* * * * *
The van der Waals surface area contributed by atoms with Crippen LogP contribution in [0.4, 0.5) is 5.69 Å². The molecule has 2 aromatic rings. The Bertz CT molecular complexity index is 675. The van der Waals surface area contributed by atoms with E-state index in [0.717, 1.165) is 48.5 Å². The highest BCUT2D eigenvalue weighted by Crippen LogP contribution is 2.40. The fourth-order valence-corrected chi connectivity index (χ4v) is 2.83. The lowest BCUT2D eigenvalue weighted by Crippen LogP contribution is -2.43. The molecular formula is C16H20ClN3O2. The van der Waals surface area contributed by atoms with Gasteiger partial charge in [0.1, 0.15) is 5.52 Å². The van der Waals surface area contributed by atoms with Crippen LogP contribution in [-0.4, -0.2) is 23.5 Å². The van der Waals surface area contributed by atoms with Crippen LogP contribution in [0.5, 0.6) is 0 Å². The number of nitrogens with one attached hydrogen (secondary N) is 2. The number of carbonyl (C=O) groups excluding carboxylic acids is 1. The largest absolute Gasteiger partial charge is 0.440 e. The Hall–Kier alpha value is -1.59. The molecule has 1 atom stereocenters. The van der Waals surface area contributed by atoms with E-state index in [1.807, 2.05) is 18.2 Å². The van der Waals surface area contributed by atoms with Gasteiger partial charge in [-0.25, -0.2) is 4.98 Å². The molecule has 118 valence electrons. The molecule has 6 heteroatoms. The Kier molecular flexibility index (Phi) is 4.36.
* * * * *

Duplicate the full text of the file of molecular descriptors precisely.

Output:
The van der Waals surface area contributed by atoms with Crippen LogP contribution in [0.4, 0.5) is 5.69 Å². The molecule has 2 aromatic rings. The Bertz CT molecular complexity index is 675. The van der Waals surface area contributed by atoms with E-state index in [0.717, 1.165) is 48.5 Å². The highest BCUT2D eigenvalue weighted by Crippen LogP contribution is 2.40. The fourth-order valence-corrected chi connectivity index (χ4v) is 2.83. The lowest BCUT2D eigenvalue weighted by Crippen LogP contribution is -2.43. The molecular formula is C16H20ClN3O2. The van der Waals surface area contributed by atoms with Gasteiger partial charge in [0.1, 0.15) is 5.52 Å². The van der Waals surface area contributed by atoms with Crippen LogP contribution in [-0.4, -0.2) is 23.5 Å². The van der Waals surface area contributed by atoms with Crippen LogP contribution in [0.5, 0.6) is 0 Å². The number of nitrogens with one attached hydrogen (secondary N) is 2. The number of carbonyl (C=O) groups excluding carboxylic acids is 1. The largest absolute Gasteiger partial charge is 0.440 e. The Hall–Kier alpha value is -1.59. The molecule has 1 atom stereocenters. The van der Waals surface area contributed by atoms with E-state index in [1.807, 2.05) is 18.2 Å². The van der Waals surface area contributed by atoms with Gasteiger partial charge in [-0.25, -0.2) is 4.98 Å². The molecule has 118 valence electrons. The molecule has 6 heteroatoms. The Kier molecular flexibility index (Phi) is 4.36.